ClosedXChange: Promises and Failures
by Joseph Nicolls
Last night, Bryan Stevenson, acclaimed public interest lawyer, sat with three Stanford faculty members at the OpenXChange event ‘Just Mercy: Race and the Criminal Justice System,’ moderated by Katie Couric. The event — the first of its kind in 2016 to encourage ‘meaningful interchange and thoughtful listening’ — was crowded with diverse attendees, including undergraduates, graduates, faculty members, and local residents. Cemex Auditorium quickly filled up, as did two overflow rooms. By one source, over 1,200 people registered attendance. The event, if nothing else, demonstrates OpenXChange’s ability to spark community interest. The next challenge for OpenXChange is to fulfill its mission of “purposeful engagement around national and global concern.” Unfortunately, last night demonstrated a lack of audience participation and uniformity of panel opinion.
The event consisted of a talk and a panel discussion. The former, hosted by Stevenson, was extremely powerful and moving. After starting with statistics that made several members of the audience gasp, such as the 640% increase of incarcerated women in recent years (70% of which were single mothers), he detailed the steps that American culture must take in order to reconcile and redeem itself from its troubled history of racism. The ideas were simple: In order to understand poverty, it is necessary to remain close to it. Never allow hope for improvement to be killed by cynicism. Be ready to expose yourself to uncomfortable truths. Each of these points were supported by powerful personal anecdotes and frightening statistics that moved several members of the audience to tears. The talk ended with a standing ovation, securing Stevenson’s talk as the epitome of OpenXChange’s mission: the effective spread of relevant ideas about pertinent issues of our time.
The panel, however, highlighted several weaknesses within OpenXChange. Perhaps it is merely a brand issue, but OpenXChange has been promoted as a venue for dialogue, and dialogue was lacking on stage. Every member of the panel was immensely educated, charismatic, and articulate, but to listen to the panel was to hear four people agree and a fifth person prompt them to continue agreeing with themselves. The event was an immense opportunity for debate on race in American culture, but the panel’s uniformity of opinions more nearly approximated a lecture than an exchange. Audience-submitted questions, the sole interactive component of the panel, were limited to two. Couric even joked that “my questions are significantly better than your questions.” This highlighted a vague disingenuity, in both OpenXChange and the panel, which was made even more glaringly obvious when the only query that temporarily stumped the panel was on how to properly conduct dialogue about race in the real world. After all the panelists had called for dialogue for over an hour, this question resulted in awkward silence. Finally, Gary Segura, a Stanford professor of political science, stated that one way to start a conversation was to tell a white person that they are advantaged because their grandparents were advantaged. No other option was seriously entertained.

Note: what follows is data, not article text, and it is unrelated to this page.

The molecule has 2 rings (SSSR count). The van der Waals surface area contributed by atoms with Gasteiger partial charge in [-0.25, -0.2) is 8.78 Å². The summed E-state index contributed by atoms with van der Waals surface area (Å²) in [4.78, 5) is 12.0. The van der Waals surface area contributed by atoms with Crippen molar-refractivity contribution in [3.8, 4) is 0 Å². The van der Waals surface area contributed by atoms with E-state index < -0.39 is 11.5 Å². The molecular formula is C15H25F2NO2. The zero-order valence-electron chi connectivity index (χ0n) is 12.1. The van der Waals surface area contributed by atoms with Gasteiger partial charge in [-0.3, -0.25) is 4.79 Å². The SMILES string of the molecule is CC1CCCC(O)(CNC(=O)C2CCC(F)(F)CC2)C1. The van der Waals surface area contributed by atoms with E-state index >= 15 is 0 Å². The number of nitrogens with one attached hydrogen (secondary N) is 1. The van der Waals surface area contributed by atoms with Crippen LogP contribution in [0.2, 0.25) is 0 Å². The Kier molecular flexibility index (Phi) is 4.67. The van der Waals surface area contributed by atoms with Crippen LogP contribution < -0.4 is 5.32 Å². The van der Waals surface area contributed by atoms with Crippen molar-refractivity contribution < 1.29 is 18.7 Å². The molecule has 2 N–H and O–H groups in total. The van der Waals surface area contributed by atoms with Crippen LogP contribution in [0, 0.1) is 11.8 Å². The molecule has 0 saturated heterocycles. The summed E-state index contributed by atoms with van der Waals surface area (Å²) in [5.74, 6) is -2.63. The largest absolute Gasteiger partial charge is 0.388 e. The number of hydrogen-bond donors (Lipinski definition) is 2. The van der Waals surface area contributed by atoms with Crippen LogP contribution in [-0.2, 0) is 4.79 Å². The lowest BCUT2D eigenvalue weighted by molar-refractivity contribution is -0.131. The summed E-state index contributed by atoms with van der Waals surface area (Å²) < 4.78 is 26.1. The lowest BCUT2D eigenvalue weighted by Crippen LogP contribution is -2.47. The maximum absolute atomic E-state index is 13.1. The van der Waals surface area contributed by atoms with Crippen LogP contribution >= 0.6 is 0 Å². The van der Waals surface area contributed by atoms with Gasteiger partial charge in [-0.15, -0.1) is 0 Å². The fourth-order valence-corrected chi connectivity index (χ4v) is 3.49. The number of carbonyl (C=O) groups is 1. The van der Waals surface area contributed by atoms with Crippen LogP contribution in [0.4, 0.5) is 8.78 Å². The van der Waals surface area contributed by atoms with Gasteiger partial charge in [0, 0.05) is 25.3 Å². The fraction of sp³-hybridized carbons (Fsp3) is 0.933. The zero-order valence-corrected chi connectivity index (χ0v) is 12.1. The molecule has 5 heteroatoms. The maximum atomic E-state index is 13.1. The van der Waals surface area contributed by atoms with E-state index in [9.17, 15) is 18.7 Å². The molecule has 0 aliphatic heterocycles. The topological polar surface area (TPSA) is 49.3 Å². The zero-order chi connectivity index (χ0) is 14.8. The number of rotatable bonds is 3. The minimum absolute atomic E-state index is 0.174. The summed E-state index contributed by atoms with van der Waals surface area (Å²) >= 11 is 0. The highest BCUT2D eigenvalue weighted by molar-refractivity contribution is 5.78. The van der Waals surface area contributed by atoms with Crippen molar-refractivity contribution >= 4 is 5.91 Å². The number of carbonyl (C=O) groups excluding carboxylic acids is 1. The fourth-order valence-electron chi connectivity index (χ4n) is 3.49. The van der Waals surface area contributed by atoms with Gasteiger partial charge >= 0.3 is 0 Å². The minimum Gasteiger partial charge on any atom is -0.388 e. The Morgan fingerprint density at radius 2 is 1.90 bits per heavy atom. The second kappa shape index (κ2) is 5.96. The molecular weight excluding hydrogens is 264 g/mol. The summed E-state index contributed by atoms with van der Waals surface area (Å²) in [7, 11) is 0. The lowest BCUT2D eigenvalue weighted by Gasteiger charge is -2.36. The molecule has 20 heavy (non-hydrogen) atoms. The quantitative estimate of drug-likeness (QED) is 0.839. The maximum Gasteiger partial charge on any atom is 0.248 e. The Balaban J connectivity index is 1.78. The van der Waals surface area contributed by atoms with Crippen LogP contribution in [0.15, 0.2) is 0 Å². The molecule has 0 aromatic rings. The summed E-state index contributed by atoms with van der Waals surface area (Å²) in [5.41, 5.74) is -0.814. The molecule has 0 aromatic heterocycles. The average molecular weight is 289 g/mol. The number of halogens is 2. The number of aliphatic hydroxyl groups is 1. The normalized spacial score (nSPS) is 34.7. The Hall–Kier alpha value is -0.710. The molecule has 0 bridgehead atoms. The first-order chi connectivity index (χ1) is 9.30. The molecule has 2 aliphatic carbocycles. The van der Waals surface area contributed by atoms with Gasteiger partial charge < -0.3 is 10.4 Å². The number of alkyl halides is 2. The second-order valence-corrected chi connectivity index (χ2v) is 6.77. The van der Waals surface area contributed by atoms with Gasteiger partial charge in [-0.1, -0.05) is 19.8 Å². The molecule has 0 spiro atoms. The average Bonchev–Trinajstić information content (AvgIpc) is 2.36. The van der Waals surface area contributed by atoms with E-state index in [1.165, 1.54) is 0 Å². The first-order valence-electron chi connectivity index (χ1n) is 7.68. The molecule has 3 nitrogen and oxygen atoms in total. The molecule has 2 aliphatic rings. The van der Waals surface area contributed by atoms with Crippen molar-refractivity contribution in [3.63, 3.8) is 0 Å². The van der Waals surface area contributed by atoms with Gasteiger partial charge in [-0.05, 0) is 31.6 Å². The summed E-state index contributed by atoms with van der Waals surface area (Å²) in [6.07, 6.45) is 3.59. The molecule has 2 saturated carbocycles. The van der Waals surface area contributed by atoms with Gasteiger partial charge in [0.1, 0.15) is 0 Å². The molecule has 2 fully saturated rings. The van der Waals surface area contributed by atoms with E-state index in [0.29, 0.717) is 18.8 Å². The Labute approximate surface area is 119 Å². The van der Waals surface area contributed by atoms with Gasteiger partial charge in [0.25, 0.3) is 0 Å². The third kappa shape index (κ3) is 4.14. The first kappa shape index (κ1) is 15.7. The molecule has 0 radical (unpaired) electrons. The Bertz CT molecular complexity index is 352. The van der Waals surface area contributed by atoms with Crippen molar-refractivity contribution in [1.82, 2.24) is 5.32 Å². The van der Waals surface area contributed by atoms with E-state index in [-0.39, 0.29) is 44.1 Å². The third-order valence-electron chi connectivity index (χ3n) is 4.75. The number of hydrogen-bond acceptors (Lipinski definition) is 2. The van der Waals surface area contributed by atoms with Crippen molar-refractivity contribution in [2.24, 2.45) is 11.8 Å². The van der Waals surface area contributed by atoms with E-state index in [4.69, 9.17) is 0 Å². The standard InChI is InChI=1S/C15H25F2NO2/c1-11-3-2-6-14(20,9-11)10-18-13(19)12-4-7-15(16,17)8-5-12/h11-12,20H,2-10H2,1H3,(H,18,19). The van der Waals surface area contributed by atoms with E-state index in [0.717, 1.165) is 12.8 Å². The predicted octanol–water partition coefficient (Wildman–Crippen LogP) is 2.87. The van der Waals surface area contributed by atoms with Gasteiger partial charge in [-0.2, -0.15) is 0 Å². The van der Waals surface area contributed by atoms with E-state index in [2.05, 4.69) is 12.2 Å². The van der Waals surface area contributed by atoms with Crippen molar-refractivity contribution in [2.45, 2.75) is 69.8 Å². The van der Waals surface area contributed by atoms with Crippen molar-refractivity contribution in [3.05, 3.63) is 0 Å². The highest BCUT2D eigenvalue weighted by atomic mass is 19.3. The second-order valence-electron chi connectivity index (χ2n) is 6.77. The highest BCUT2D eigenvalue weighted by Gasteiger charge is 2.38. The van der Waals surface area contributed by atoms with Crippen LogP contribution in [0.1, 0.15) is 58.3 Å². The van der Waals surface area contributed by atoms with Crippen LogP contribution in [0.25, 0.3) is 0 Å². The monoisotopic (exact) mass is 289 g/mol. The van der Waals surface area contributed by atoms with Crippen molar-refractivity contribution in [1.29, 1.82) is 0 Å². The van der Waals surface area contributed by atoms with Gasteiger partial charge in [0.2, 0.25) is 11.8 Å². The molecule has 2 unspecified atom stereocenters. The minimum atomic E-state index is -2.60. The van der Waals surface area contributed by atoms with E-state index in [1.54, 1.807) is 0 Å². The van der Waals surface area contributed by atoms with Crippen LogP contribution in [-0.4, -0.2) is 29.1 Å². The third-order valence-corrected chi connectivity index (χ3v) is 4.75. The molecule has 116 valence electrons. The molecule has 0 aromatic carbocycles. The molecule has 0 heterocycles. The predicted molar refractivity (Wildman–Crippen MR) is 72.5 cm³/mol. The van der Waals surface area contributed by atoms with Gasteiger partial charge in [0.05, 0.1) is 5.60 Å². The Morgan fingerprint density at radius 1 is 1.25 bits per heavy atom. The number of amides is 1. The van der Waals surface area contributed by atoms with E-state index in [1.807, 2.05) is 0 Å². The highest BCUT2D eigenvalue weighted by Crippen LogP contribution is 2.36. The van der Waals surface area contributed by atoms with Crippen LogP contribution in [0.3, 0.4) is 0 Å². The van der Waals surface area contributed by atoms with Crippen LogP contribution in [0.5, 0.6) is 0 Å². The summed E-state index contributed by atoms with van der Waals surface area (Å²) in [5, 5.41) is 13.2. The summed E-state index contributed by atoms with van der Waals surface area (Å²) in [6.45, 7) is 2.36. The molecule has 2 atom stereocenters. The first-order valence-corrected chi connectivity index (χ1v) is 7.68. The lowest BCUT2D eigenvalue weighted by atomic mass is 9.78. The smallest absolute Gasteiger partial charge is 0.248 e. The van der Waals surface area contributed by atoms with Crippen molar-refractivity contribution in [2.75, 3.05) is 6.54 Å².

This declaration of privilege is not necessarily wrong, but this proposal is disappointingly simple given both the expertise of the men and women on stage that night and the mission statement of OpenXChange itself. Stevenson mentioned during his talk that if there is not a cultural framework for dialogue about race to happen, then it will not happen. In his case, he said that plaques should be erected on the sites of lynchings and that men of uniform should apologize for law enforcement’s role in enforcing Jim Crow laws.
It is apparent from last night’s event that ‘dialogue’ risks taking the form of an educated and united few lecturing the uneducated many on the sins of their ancestors. This is the problem with OpenXChange: it threatens to promise dialogue and deliver lectures instead. It gives us plaques where it promised white boards. It cannot hope to “push our community for meaningful interchange” if it cannot even do so itself within its highest profile events. OpenXChange’s event was not an exchange; it was simply delivery.